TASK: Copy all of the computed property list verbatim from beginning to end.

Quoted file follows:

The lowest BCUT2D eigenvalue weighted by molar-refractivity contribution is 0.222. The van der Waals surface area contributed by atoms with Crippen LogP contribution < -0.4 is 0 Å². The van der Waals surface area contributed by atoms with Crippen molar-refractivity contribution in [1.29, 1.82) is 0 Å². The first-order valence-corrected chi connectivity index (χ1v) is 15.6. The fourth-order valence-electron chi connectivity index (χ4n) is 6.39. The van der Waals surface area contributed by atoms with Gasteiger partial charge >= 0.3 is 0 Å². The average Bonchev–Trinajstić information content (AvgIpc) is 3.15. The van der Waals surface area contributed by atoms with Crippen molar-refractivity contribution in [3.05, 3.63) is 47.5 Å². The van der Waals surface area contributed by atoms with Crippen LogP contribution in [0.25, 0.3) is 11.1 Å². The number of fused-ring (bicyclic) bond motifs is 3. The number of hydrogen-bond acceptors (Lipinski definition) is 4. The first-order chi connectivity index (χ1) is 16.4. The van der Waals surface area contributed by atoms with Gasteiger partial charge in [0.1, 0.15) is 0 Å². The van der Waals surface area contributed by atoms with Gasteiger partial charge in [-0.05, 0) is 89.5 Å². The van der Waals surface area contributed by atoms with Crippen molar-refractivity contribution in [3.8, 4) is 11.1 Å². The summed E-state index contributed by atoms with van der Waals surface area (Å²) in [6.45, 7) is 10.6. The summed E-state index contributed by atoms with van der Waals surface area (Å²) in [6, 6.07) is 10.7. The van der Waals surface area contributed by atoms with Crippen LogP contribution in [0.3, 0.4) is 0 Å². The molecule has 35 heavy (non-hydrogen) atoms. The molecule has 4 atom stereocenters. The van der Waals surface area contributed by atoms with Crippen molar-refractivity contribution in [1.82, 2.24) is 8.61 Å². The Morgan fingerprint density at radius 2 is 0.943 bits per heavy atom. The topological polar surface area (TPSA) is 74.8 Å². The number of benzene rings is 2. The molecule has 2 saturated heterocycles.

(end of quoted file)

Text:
The lowest BCUT2D eigenvalue weighted by molar-refractivity contribution is 0.222. The van der Waals surface area contributed by atoms with Crippen LogP contribution < -0.4 is 0 Å². The van der Waals surface area contributed by atoms with Crippen molar-refractivity contribution in [1.29, 1.82) is 0 Å². The first-order valence-corrected chi connectivity index (χ1v) is 15.6. The fourth-order valence-electron chi connectivity index (χ4n) is 6.39. The van der Waals surface area contributed by atoms with Gasteiger partial charge >= 0.3 is 0 Å². The average Bonchev–Trinajstić information content (AvgIpc) is 3.15. The van der Waals surface area contributed by atoms with Crippen molar-refractivity contribution in [3.05, 3.63) is 47.5 Å². The van der Waals surface area contributed by atoms with Crippen LogP contribution in [0.25, 0.3) is 11.1 Å². The number of fused-ring (bicyclic) bond motifs is 3. The number of hydrogen-bond acceptors (Lipinski definition) is 4. The first-order chi connectivity index (χ1) is 16.4. The van der Waals surface area contributed by atoms with Gasteiger partial charge in [0.1, 0.15) is 0 Å². The van der Waals surface area contributed by atoms with Gasteiger partial charge in [-0.05, 0) is 89.5 Å². The van der Waals surface area contributed by atoms with Crippen molar-refractivity contribution in [3.8, 4) is 11.1 Å². The summed E-state index contributed by atoms with van der Waals surface area (Å²) in [6.45, 7) is 10.6. The summed E-state index contributed by atoms with van der Waals surface area (Å²) in [6, 6.07) is 10.7. The van der Waals surface area contributed by atoms with Crippen LogP contribution in [0.3, 0.4) is 0 Å². The molecule has 35 heavy (non-hydrogen) atoms. The molecule has 4 atom stereocenters. The van der Waals surface area contributed by atoms with Crippen molar-refractivity contribution in [1.82, 2.24) is 8.61 Å². The Morgan fingerprint density at radius 2 is 0.943 bits per heavy atom. The topological polar surface area (TPSA) is 74.8 Å². The number of benzene rings is 2. The molecule has 2 saturated heterocycles.